For decades the word "gay" was almost never heard in formal meetings at the United Nations. Today, after a series of recent diplomatic breakthroughs, awareness of the gravity and extent of homophobic violence and discrimination -- and the need to tackle it -- is widespread and growing.
UN Secretary-General Ban Ki-moon and his human rights chief Navi Pillay have led the way. In 2010 they launched a global appeal for the decriminalization of homosexuality and for other measures to safeguard the rights of LGBT people. Since then they have taken up the issue repeatedly in public speeches and private meetings, urging governments to confront homophobic prejudice, not pander to it, and to punish violence and hatred, not love.
Reflecting a shift in sentiment, in 2011 the UN Human Rights Council adopted the first-ever UN resolution on human rights, sexual orientation and gender identity. In followup, the UN human rights office issued the first official UN report documenting violence and discriminatory laws and practices affecting LGBT people in all regions. The report's findings and recommendations were taken up by the Human Rights Council last year, the first time a UN intergovernmental body had staged a formal debate on the issue.
Yet opposition remains entrenched. A common objection is that LGBT people, in seeking protection from violence and discrimination, are in effect asking for new or special rights. Another is that because international treaties are silent on homophobic discrimination, states are not required to address it. Neither of these holds water. LGBT people are not asking for anything that others do not already enjoy. There is nothing new or special about rights to life, privacy, freedom from discrimination, freedom of expression or any of the other basic rights at stake. Existing international treaties guarantee these rights to everyone without distinction. There is no fine print in any of our human rights treaties that would permit a state to grant full rights to some while withholding them from others on the basis of their sexual orientation or gender identity.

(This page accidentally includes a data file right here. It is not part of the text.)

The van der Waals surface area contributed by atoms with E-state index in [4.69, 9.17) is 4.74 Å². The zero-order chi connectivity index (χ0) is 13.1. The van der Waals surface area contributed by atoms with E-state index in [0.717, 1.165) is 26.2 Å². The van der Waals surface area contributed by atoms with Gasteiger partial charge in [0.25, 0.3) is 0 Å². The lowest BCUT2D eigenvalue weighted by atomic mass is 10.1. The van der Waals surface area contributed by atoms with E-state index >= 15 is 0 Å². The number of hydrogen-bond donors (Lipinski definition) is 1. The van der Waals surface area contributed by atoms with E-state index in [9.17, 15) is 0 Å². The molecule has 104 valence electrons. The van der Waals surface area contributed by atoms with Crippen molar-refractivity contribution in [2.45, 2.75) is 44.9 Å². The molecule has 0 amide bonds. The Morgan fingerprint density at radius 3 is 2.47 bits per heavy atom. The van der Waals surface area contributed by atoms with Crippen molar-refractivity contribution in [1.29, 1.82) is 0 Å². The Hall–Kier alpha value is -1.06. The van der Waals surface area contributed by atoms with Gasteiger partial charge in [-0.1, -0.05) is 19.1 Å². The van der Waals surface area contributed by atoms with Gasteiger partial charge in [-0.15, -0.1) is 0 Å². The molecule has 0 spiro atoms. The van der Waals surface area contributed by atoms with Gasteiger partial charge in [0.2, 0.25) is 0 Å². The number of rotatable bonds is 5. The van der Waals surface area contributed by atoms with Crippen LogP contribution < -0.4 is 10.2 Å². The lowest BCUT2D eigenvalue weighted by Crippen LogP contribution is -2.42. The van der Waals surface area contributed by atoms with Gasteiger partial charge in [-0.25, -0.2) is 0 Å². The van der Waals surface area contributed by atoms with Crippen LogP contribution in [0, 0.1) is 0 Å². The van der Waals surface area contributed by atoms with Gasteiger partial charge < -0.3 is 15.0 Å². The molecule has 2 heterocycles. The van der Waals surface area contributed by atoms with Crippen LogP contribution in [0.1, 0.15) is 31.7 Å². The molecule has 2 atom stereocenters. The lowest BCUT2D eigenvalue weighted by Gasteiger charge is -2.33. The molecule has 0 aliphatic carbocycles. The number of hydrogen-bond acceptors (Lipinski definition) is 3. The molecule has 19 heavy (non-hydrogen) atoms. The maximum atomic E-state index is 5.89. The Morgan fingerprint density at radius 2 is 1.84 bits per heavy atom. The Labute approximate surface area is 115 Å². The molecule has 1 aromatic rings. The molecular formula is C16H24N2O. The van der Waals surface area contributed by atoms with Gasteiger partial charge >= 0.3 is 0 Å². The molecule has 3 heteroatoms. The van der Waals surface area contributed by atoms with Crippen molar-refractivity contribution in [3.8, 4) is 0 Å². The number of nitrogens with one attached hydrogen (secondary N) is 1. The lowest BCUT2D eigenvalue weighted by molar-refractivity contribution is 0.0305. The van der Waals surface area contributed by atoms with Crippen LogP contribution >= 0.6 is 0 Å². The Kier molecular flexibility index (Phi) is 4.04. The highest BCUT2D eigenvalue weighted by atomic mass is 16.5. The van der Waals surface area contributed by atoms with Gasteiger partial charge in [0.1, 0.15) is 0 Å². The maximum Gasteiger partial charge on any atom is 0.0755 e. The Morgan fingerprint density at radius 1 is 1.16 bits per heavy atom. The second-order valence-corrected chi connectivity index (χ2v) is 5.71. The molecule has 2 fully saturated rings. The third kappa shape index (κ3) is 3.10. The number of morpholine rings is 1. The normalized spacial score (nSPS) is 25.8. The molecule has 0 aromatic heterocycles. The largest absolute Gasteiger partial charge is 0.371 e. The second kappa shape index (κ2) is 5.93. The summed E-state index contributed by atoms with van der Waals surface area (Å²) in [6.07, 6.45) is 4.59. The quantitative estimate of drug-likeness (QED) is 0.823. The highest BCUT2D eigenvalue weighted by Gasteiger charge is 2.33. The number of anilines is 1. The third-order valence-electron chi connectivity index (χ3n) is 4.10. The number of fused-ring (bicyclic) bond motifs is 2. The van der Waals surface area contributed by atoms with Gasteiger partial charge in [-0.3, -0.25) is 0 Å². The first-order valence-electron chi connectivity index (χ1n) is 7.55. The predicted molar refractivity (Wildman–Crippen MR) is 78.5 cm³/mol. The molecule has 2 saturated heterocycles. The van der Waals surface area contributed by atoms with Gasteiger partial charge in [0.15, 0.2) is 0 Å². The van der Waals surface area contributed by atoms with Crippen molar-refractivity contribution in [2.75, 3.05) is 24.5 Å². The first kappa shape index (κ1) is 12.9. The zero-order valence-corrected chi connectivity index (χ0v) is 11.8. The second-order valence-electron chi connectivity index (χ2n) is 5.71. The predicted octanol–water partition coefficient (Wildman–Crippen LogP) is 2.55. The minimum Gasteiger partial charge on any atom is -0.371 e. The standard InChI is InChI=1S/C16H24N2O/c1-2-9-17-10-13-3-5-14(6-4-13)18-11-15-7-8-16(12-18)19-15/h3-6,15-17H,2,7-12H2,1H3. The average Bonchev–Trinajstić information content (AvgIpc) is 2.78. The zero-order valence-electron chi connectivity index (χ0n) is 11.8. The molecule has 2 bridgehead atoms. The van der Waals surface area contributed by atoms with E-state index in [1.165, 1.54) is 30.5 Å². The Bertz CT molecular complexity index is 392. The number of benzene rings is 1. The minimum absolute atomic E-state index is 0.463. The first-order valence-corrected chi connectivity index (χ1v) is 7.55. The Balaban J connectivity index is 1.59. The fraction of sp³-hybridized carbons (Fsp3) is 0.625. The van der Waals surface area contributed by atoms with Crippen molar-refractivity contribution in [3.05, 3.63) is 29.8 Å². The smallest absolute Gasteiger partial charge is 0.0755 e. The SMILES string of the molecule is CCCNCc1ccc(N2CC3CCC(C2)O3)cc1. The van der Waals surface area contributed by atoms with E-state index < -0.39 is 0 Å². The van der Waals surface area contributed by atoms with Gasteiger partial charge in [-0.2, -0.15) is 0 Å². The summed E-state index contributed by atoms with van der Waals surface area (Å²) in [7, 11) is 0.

Another common argument is that sexual orientation and gender identity are Western ideas. It would be difficult to find a historian or anthropologist anywhere to support the view that homosexuality is Western. Homophobia, on the other hand, was all too successfully exported by the West during the colonial era. It is a sad reality that most of the laws today used to punish LGBT people were originally imposed in the 19th century by the colonial powers of the day.
Perhaps the most often-heard argument is that same-sex relationships and nontraditional expressions of gender are incompatible with prevailing culture, religious teachings and traditional values. Culture, religion and tradition help shape societies, but they are not monolithic, nor can they override individual freedoms. The collective, however united, cannot impose its shared culture, traditions and religious beliefs on an individual against his or her wishes.
While the emergence of a debate at the UN is positive, there remains a mountain to climb. Far too many states -- 76 -- still retain laws that criminalize same-sex relationships. Far too few have laws that offer comprehensive protection from discrimination in the workplace and beyond. Fewer still have adequate systems for combatting, or even recording, homophobic hate crimes.
The immediate challenge is to keep the focus on the facts -- on the human rights violations to which far too many LGBT people are still subject. That in turn requires more systematic monitoring, documenting and reporting, accompanied by continued dialogue to persuade more states to take necessary measures to address abuses. It will not be easy to overcome the deep divisions exposed by the current debate, but considering how far this discussion has come in a relatively short period, there is every reason to be hopeful that further progress lies ahead at the United Nations on this critical and long-neglected human rights issue.
In this video I discuss the debate on LGBT rights now unfolding at the United Nations and examine some of the arguments put forward by those opposed to full legal equality for LGBT people: